Who Are the De-Churched? (Part 1)

33 percent of Americans are now officially “de-churched,” but they’re not all de-churched for the same reason. To understand who they are, first we need to know where the whole idea of being “churched” came from to begin with.

In days gone by, missional efforts were focused on presenting and demonstrating the love of Christ to non-Christians. But in the 1980s, a new term was coined to describe the growing number of North Americans without any significant church background. They were called the unchurched. Untold numbers of books were written about them. Ministry conferences discussed them. Church leaders engineered worship services to attract them.

The shift from “evangelizing non-Christians” to “attracting the unchurched” was perceived as benign at the time, but it represented an important shift in our understanding of mission. The church was no longer just a means by which Christ’s mission would advance in the world, it was also the end of that mission. (This shift is the focus of my first video commentary, “Why You’re Sick of Church” and my ebook How Churches Became Cruise Ships.) The goal wasn’t simply to introduce the unchurched to Christ, but—as the term reveals—to engage them in a relationship with the institutional church. This paved the way for the ubiquitous (but flawed) belief today that “mission” is synonymous with “church growth.”

Well, another new term is on the rise and gaining attention among Christians in North America. Those without a past relationship to the church are called unchurched, but there are many with significant past church involvement who are exiting. They are the de-churched.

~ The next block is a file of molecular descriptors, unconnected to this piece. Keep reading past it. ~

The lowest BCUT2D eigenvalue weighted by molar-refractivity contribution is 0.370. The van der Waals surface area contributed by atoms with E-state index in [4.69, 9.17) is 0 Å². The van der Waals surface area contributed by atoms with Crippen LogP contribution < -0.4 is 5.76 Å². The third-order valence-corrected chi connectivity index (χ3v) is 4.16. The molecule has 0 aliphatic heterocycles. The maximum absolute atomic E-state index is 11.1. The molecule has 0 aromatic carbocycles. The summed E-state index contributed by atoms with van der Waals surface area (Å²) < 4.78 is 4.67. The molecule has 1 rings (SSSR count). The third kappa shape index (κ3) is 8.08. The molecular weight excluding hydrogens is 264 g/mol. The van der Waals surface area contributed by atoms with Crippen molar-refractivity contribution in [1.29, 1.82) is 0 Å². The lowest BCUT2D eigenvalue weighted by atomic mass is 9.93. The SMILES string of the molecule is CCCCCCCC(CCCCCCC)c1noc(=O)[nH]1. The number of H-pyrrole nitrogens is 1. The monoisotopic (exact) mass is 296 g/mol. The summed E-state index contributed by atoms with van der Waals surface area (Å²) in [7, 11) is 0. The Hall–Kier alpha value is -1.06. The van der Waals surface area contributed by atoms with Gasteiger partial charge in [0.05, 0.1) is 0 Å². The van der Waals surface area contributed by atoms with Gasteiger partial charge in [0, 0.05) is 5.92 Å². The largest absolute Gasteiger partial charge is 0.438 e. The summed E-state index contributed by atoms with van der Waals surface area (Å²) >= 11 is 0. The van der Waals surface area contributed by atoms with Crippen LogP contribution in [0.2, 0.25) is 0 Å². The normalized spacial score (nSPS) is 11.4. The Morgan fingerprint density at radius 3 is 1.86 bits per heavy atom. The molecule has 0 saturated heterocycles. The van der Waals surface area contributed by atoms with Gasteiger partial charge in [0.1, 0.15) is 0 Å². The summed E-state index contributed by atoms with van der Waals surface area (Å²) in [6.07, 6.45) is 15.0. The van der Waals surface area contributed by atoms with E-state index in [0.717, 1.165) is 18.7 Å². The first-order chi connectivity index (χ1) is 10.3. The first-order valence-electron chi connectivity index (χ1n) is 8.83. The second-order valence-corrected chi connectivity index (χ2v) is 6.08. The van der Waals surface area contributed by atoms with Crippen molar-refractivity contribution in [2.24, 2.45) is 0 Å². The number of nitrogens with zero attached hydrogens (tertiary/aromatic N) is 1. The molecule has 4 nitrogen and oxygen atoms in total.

Matt Chandler, pastor of The Village Church near Dallas, explains his take on the de-churched phenomenon in this short video.

Essentially, Chandler attributes the exodus of young people to the proclamation (explicitly or implicitly) of a false gospel of “moralistic deism.” This understanding of the Christian life says that if you obey God’s rules he will bless you with what you desire. This represents a form of the prosperity gospel which saturates the Texas soil where Chandler pastors, but it’s also popular beyond the Deep South. (How many teens have been told that abstinence will be rewarded by God with great sex once married?)

The problem arises when God’s blessing doesn’t come—or doesn’t come in the form we want. Divorce, illness, poor grades, failed relationship—virtually any hardship has the potential to destroy one’s faith in Christ and the church that represents him. So, according to Chandler, people walk away. They enter the ranks of the de-churched.

I think Chandler is right—but only half.

There is another group within the de-churched population that has not held to a false gospel of morality, and they haven’t walked away from faith in Christ. These Christians have simply lost confidence in the institutional structures and programmatic trappings of the church. For them, the institutional church is not an aid in their faith and mission. Rather it’s become a drain on time, resources, and energy. It feels like a black hole with a gravitation pull so strong that not even the light of the gospel can escape its organizational appetite.

As I’ve traveled and encountered de-churched Christians, including some friends, I’ve found they usually belong to three categories.

1. The Relationally De-Churched